Investors aren’t rushing to buy the dip as US-China trade tensions escalate.
The results of India’s elections are due this week, South Africa will decide on interest rates and Argentinian investors will be able to react to Cristina Fernandez de Kirchner’s surprise decision to run as a vice-presidential candidate, potentially adding volatility to an asset class already famed for its erratic behaviour.
“Some interesting opportunities are beginning to present themselves in some spots of the EM universe, but over the coming weeks it feels like caution is warranted,” said Paul Greer, a London-based money manager at Fidelity International, whose emerging-market debt fund has outperformed 98 per cent of peers this year after reducing risk in recent months.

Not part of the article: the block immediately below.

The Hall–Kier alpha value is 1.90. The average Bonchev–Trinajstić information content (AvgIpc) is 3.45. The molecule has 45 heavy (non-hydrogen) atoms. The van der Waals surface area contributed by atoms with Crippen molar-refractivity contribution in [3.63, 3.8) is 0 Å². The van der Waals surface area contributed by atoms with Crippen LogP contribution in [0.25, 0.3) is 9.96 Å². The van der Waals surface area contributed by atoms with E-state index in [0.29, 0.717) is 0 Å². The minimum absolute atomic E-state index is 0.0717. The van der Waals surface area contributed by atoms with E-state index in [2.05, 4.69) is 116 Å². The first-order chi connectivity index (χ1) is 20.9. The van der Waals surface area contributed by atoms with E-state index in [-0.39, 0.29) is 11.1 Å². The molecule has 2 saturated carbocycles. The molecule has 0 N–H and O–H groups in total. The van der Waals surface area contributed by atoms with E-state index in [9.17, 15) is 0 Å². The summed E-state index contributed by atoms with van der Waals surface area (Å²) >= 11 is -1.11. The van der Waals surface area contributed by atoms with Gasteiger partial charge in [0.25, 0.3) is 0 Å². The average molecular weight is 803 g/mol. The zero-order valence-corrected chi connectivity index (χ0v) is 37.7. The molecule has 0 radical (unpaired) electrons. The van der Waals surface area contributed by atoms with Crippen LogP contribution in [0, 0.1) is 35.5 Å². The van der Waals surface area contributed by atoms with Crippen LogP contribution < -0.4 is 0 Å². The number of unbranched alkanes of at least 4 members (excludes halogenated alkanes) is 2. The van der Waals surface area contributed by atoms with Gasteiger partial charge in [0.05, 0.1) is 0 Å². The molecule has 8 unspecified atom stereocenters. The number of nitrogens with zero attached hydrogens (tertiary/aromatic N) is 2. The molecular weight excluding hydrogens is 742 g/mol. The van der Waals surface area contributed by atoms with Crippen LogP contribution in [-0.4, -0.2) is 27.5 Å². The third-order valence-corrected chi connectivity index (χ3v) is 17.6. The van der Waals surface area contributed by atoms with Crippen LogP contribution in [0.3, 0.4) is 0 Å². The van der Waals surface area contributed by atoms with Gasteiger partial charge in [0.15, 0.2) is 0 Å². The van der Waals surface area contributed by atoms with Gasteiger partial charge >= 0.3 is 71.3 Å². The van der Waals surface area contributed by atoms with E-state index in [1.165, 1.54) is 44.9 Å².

Developing-nation currencies relinquished all of their 2019 gains amid growing pessimism over the prospect of a trade deal between the world’s two largest economies, while stocks and local-currency bonds fell to the lowest level since January. Carry-trade returns from eight emerging markets funded by short positions in the dollar slid below its 200-day moving average on Friday, heralding further declines.
“For now, we are being patient, observing the US-China trade negotiations and price action in core rates and equities, and biding our time,” said Greer.